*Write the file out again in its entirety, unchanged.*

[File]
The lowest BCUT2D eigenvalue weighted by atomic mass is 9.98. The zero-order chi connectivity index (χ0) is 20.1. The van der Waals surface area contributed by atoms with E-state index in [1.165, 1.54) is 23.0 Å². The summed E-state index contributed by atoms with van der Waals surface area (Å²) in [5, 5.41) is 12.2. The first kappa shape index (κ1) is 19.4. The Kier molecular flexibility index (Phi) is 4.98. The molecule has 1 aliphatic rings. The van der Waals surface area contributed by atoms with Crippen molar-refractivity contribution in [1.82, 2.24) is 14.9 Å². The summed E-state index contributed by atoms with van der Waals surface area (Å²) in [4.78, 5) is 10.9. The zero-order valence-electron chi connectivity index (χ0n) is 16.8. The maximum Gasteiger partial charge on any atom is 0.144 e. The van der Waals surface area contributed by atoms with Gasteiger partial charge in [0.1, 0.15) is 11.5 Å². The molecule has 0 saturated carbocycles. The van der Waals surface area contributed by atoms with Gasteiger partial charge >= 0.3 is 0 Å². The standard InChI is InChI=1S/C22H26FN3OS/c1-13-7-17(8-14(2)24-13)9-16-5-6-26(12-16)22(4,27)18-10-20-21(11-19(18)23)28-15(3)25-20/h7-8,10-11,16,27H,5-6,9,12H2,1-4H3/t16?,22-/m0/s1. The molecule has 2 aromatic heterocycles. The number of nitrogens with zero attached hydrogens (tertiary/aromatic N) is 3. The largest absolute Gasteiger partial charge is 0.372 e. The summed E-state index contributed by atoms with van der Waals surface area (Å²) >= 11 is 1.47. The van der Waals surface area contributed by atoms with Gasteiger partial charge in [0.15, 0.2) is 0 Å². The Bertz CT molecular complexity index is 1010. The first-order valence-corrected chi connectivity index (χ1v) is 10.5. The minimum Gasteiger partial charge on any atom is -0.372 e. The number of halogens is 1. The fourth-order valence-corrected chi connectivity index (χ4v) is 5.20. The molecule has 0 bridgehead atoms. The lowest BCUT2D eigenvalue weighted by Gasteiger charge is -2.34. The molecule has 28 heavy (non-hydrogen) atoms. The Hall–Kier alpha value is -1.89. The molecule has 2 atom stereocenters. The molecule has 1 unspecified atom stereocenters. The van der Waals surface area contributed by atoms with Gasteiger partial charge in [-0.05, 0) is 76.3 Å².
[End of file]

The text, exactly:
The lowest BCUT2D eigenvalue weighted by atomic mass is 9.98. The zero-order chi connectivity index (χ0) is 20.1. The van der Waals surface area contributed by atoms with E-state index in [1.165, 1.54) is 23.0 Å². The summed E-state index contributed by atoms with van der Waals surface area (Å²) in [5, 5.41) is 12.2. The first kappa shape index (κ1) is 19.4. The Kier molecular flexibility index (Phi) is 4.98. The molecule has 1 aliphatic rings. The van der Waals surface area contributed by atoms with Crippen molar-refractivity contribution in [1.82, 2.24) is 14.9 Å². The summed E-state index contributed by atoms with van der Waals surface area (Å²) in [4.78, 5) is 10.9. The zero-order valence-electron chi connectivity index (χ0n) is 16.8. The maximum Gasteiger partial charge on any atom is 0.144 e. The van der Waals surface area contributed by atoms with Gasteiger partial charge in [0.1, 0.15) is 11.5 Å². The molecule has 0 saturated carbocycles. The van der Waals surface area contributed by atoms with Gasteiger partial charge >= 0.3 is 0 Å². The standard InChI is InChI=1S/C22H26FN3OS/c1-13-7-17(8-14(2)24-13)9-16-5-6-26(12-16)22(4,27)18-10-20-21(11-19(18)23)28-15(3)25-20/h7-8,10-11,16,27H,5-6,9,12H2,1-4H3/t16?,22-/m0/s1. The molecule has 2 aromatic heterocycles. The number of nitrogens with zero attached hydrogens (tertiary/aromatic N) is 3. The largest absolute Gasteiger partial charge is 0.372 e. The summed E-state index contributed by atoms with van der Waals surface area (Å²) >= 11 is 1.47. The van der Waals surface area contributed by atoms with Gasteiger partial charge in [0.15, 0.2) is 0 Å². The Bertz CT molecular complexity index is 1010. The first-order valence-corrected chi connectivity index (χ1v) is 10.5. The minimum Gasteiger partial charge on any atom is -0.372 e. The number of halogens is 1. The fourth-order valence-corrected chi connectivity index (χ4v) is 5.20. The molecule has 0 bridgehead atoms. The lowest BCUT2D eigenvalue weighted by Gasteiger charge is -2.34. The molecule has 28 heavy (non-hydrogen) atoms. The Hall–Kier alpha value is -1.89. The molecule has 2 atom stereocenters. The molecule has 1 unspecified atom stereocenters. The van der Waals surface area contributed by atoms with Gasteiger partial charge in [-0.05, 0) is 76.3 Å².